The findings of the present study concurred with an earlier report which showed diminished levels of ascorbic acid in periodontitis and this reduction progressed along with advancement of the disease. In this study, GSH content was significantly reduced in EP rats and this could be explained by the assimilation of GSH by the rapidly generating free radicals. Canakci et al.[33] detected reduced antioxidant activities in saliva reflecting increased oxygen radical production or activity during periodontal inflammation. However, antioxidant property of PC imparted some degree of GSH salvation as GSH levels were shown to increase significantly in PC treated groups.


Proanthocyanidins were suggested to be more potent when compared to flavanols in their antioxidant capacity due to the fact that oxidation of proanthocyanidins predominantly produced semiquinone radicals that coupled to produce oligomeric compounds through nucleophilic addition[34]. Chemical structure determined relative ease of flavonol or proanthocyanidin oxidation and free-radical scavenging activity although the presence of galloyl groups and the number and position of hydroxyl groups (based on redox potential) was noticed to enhance antioxidant activity[35]. Identification of histopathological manifestations is a necessary step to assess the pathological changes in EP and also in EP treated with PC. Histopathological studies showed the degree of decreased inflammation after PC treatment.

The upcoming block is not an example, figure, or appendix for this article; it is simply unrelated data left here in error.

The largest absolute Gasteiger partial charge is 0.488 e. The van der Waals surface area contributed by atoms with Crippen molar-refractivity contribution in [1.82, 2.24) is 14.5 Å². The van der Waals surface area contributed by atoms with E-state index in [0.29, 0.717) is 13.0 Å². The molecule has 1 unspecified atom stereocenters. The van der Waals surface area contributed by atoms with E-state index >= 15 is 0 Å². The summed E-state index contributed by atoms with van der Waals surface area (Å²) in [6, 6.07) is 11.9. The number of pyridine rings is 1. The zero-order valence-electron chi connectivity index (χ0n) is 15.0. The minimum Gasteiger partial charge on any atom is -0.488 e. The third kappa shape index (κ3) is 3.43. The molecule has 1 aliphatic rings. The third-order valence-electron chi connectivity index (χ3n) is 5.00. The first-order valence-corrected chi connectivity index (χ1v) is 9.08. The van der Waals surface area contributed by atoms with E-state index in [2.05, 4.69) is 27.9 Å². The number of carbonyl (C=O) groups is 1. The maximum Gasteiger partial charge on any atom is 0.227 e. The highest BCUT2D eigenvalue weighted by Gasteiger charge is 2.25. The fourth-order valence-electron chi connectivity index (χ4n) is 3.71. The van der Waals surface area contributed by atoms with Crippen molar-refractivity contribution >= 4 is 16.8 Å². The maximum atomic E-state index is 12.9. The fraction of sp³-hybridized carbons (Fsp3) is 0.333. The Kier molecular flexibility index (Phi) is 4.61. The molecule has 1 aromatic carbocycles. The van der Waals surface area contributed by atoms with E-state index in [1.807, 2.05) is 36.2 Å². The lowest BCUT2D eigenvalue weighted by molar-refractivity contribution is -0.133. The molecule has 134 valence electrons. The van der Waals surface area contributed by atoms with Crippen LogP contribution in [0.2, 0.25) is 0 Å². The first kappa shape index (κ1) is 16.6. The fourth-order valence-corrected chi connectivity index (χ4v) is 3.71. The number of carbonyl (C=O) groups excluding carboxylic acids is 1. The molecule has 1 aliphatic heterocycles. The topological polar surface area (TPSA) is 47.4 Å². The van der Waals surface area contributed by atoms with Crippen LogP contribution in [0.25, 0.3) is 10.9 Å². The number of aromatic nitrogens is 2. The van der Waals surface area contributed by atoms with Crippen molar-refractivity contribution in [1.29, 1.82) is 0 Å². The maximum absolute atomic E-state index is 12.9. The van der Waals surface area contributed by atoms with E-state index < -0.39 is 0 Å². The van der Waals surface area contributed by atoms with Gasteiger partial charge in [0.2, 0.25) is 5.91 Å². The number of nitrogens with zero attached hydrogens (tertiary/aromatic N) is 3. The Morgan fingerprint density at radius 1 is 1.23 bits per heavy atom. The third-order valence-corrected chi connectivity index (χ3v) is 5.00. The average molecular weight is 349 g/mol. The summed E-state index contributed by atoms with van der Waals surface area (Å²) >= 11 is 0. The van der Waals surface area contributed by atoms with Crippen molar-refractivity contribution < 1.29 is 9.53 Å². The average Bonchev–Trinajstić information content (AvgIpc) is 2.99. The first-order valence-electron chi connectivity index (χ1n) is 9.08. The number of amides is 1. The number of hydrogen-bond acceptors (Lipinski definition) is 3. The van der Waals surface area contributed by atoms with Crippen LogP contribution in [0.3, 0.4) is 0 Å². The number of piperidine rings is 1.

Natural antioxidants strengthened the endogenous antioxidant defense from ROS ravage and it restored the optimal balance by neutralizing ROS. Chemically, the important features of flavonoids, were their remarkable antioxidant properties: the hydrogen donating substituents (hydroxyl groups) attached to the aromatic ring structures of flavonoids, which enabled them to undergo redox reactions scavenging free radicals more easily and the stable delocalization system, consisting of aromatic and heterocyclic rings as well as multiple unsaturated bonds, which helped to delocalize and regulate the free radicals[36].






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Received on 07.04.2019           Modified on 21.05.2019

Accepted on 28.06.2019         © RJPT All right reserved

Research J. Pharm. and Tech. 2019; 12(10):4747-4751.

DOI: 10.5958/0974-360X.2019.00818.7